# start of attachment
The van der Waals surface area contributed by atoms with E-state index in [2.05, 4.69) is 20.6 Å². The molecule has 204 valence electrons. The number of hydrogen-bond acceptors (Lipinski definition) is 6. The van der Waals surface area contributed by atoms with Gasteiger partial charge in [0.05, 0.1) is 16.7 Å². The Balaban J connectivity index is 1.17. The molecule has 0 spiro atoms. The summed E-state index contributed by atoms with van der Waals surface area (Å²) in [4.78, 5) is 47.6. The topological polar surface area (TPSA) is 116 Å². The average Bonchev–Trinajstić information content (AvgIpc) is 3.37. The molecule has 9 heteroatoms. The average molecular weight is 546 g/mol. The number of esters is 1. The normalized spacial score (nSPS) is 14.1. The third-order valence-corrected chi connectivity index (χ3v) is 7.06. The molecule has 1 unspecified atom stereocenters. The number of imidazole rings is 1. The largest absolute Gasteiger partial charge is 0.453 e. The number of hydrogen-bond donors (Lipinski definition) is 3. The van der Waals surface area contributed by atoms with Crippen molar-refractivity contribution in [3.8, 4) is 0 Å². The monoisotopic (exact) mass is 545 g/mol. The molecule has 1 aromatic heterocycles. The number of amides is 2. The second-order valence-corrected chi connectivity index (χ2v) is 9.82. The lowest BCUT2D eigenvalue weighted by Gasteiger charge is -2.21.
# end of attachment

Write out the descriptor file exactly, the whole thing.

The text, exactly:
The van der Waals surface area contributed by atoms with E-state index in [2.05, 4.69) is 20.6 Å². The molecule has 204 valence electrons. The number of hydrogen-bond acceptors (Lipinski definition) is 6. The van der Waals surface area contributed by atoms with Gasteiger partial charge in [0.05, 0.1) is 16.7 Å². The Balaban J connectivity index is 1.17. The molecule has 0 spiro atoms. The summed E-state index contributed by atoms with van der Waals surface area (Å²) in [4.78, 5) is 47.6. The topological polar surface area (TPSA) is 116 Å². The average Bonchev–Trinajstić information content (AvgIpc) is 3.37. The molecule has 9 heteroatoms. The average molecular weight is 546 g/mol. The number of esters is 1. The normalized spacial score (nSPS) is 14.1. The third-order valence-corrected chi connectivity index (χ3v) is 7.06. The molecule has 1 unspecified atom stereocenters. The number of imidazole rings is 1. The largest absolute Gasteiger partial charge is 0.453 e. The number of hydrogen-bond donors (Lipinski definition) is 3. The van der Waals surface area contributed by atoms with Crippen molar-refractivity contribution in [3.8, 4) is 0 Å². The monoisotopic (exact) mass is 545 g/mol. The molecule has 1 aromatic heterocycles. The number of amides is 2. The second-order valence-corrected chi connectivity index (χ2v) is 9.82. The lowest BCUT2D eigenvalue weighted by Gasteiger charge is -2.21.